The concept, called Agile Combat Employment (ACE), has been in the works for more than a year and was primarily intended to be used in potential hotspots around the globe, such as the Indo- Pacific, Middle East or even Nato’s Eastern flanks in Europe. But Russia’s invasion of Ukraine and concerns of a subsequent war involving Nato have now seen ACE accelerated and extended to within the UK, senior sources have confirmed.
It will be the first time since Britain declared war on Germany in 1939 that the RAF has drawn up plans to disperse fighter aircraft to different parts of the country.
The aim is to ensure elements of the RAF’s Quick Reaction Force will survive direct attacks on their bases. Eurofighter Typhoons based at RAF Lossiemouth in Moray protect the northern sector of the UK, while those at RAF Coningsby in Lincolnshire look after the southern sector. However other combat jets and larger aircraft will also be re-based in times of “imminent crisis”.
A trial in September will see Typhoons and F-35s based in Norfolk, Lincolnshire and Scotland scattered in small groupings and based discreetly on the outskirts of a select number of regional airports which have runways able to accommodate them.
ACE will also be used another way, by ensuring that regional airports are equipped with enough fuel and supplies to allow fighter jets to land there and carry out quick “operational turnarounds” before taking off again.
The concept was first made public in December by Air Vice-Marshal Ian Duguid who, as commanding officer of No 1 Group, is responsible for coordinating air assets to defend the UK in times of crisis.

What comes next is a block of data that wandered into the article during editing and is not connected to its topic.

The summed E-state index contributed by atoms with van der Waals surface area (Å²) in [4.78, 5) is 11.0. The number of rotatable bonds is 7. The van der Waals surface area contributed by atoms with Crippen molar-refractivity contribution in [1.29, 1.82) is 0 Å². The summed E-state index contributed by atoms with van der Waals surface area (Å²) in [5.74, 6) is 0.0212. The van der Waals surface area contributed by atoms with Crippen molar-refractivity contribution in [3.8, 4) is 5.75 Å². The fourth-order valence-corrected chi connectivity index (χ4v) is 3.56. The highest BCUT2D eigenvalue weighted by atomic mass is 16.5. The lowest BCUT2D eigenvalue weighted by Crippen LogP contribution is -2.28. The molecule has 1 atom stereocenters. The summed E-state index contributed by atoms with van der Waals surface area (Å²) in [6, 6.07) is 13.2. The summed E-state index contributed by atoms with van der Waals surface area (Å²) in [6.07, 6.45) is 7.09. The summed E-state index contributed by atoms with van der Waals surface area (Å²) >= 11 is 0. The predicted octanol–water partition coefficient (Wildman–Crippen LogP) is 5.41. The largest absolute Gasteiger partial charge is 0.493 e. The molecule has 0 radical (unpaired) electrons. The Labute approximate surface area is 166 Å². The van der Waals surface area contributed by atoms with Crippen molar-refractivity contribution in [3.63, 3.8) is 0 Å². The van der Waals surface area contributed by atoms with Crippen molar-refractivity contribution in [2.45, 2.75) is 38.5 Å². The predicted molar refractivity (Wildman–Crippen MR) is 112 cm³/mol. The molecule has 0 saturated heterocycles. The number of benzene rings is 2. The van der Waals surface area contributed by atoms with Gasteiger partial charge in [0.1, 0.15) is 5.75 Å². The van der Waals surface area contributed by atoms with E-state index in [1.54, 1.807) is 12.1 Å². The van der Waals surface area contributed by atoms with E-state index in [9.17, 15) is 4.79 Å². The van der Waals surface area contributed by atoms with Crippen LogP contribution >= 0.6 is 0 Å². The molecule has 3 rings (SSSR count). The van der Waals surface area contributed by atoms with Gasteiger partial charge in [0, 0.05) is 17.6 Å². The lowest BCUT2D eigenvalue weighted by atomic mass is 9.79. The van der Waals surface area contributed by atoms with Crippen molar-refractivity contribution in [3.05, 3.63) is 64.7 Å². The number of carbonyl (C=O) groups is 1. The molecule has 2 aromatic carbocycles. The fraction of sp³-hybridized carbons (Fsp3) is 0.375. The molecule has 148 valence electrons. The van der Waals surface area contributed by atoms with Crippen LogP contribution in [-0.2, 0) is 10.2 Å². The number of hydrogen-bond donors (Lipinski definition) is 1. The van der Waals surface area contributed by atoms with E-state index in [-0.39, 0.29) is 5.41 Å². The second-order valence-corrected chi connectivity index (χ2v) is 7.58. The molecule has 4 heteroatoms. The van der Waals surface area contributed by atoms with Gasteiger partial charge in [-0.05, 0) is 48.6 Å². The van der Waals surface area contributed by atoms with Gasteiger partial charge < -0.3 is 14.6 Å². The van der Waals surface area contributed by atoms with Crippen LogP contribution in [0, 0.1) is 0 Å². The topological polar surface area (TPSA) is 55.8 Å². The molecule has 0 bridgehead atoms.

“It doesn’t necessarily mean overseas. It might be to move aircraft from a main operating base to an airfield that doesn’t normally host fast jets, C-l 7s or A400s,” he said.
“Over the past 30 years we have consolidated our main operating bases and reduced the number we have. While concentrating our forces is more efficient, it also provides potential vulnerabilities.”
“Under ACE, airfields such as St Mawgan – run by a commercial contractor – or Leuchars, which is retained as a diversionary airfield for Quick Reaction Alert forces, could host F-3Ss.
“We are also working with some of the commercial regional airports to see if, in times of crisis, we could utilise their airfields or use them for refuelling and operational turnarounds.”
MOD civil servants have spent the last year visiting a selection of regional airports to ascertain how many aircraft and back-up facilities, plus ground crews, could be accommodated in an emergency.
Though battlefield turnarounds were commonly used in Iraq and Afghanistan, where RAF Chinooks or even army tankers would deliver aviation fuel to far-flung corners of the desert, the concept of temporary basing has required more planning to ensure that necessary apparatus will be in place before they are used.
According to sources, negotiations have been “complex” and have involved financial inducements to private airport operators.
“The reality is that precision weapons with the right amount of warhead can successfully target and destroy hardened aircraft shelters. We saw this in the first Gulf War. So effectively, they act as targets,” said former Air Commodore Andrew Lambert.
“Just after 9-11 When I was in Norway we examined the idea of deploying F-16s at local airports
“Deploying fast jets and other types of aircraft to regional airports makes sense because it makes the problem of targeting these aircraft more difficult.”